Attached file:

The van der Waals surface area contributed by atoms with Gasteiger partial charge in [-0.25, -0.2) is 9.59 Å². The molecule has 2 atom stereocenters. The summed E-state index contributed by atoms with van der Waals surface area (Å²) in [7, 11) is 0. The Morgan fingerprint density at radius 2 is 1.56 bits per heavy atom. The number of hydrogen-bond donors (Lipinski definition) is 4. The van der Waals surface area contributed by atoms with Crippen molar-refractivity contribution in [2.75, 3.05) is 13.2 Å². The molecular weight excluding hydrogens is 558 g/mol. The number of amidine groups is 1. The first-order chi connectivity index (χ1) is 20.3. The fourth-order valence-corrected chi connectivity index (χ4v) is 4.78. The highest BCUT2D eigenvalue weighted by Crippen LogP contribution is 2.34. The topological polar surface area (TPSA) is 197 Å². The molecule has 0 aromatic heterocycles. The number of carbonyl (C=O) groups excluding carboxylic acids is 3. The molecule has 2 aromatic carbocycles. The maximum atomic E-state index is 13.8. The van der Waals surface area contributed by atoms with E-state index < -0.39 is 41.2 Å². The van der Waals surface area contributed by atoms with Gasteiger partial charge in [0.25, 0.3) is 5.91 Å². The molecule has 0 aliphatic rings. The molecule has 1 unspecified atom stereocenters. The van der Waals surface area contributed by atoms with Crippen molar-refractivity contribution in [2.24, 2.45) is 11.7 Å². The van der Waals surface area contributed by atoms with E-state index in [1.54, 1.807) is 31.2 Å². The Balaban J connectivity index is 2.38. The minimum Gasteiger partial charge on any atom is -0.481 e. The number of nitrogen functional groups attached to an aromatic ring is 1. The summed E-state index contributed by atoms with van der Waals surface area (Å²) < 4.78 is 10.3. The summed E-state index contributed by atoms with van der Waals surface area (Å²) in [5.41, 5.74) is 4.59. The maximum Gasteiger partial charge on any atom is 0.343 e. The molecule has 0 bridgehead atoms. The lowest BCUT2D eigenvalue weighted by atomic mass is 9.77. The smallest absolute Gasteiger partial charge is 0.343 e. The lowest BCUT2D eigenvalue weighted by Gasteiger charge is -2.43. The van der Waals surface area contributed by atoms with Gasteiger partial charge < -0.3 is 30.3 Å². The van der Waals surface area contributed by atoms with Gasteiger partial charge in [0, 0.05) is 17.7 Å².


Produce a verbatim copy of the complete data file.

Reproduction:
The van der Waals surface area contributed by atoms with Gasteiger partial charge in [-0.25, -0.2) is 9.59 Å². The molecule has 2 atom stereocenters. The summed E-state index contributed by atoms with van der Waals surface area (Å²) in [7, 11) is 0. The Morgan fingerprint density at radius 2 is 1.56 bits per heavy atom. The number of hydrogen-bond donors (Lipinski definition) is 4. The van der Waals surface area contributed by atoms with Crippen molar-refractivity contribution in [2.75, 3.05) is 13.2 Å². The molecular weight excluding hydrogens is 558 g/mol. The number of amidine groups is 1. The first-order chi connectivity index (χ1) is 20.3. The fourth-order valence-corrected chi connectivity index (χ4v) is 4.78. The highest BCUT2D eigenvalue weighted by Crippen LogP contribution is 2.34. The topological polar surface area (TPSA) is 197 Å². The molecule has 0 aromatic heterocycles. The number of carbonyl (C=O) groups excluding carboxylic acids is 3. The molecule has 2 aromatic carbocycles. The maximum atomic E-state index is 13.8. The van der Waals surface area contributed by atoms with E-state index < -0.39 is 41.2 Å². The van der Waals surface area contributed by atoms with Gasteiger partial charge in [0.25, 0.3) is 5.91 Å². The molecule has 0 aliphatic rings. The molecule has 1 unspecified atom stereocenters. The van der Waals surface area contributed by atoms with Crippen molar-refractivity contribution in [2.24, 2.45) is 11.7 Å². The van der Waals surface area contributed by atoms with E-state index in [1.54, 1.807) is 31.2 Å². The Balaban J connectivity index is 2.38. The minimum Gasteiger partial charge on any atom is -0.481 e. The number of nitrogen functional groups attached to an aromatic ring is 1. The summed E-state index contributed by atoms with van der Waals surface area (Å²) < 4.78 is 10.3. The summed E-state index contributed by atoms with van der Waals surface area (Å²) in [5.41, 5.74) is 4.59. The maximum Gasteiger partial charge on any atom is 0.343 e. The molecule has 0 bridgehead atoms. The lowest BCUT2D eigenvalue weighted by atomic mass is 9.77. The smallest absolute Gasteiger partial charge is 0.343 e. The lowest BCUT2D eigenvalue weighted by Gasteiger charge is -2.43. The van der Waals surface area contributed by atoms with Gasteiger partial charge < -0.3 is 30.3 Å². The van der Waals surface area contributed by atoms with Gasteiger partial charge in [0, 0.05) is 17.7 Å².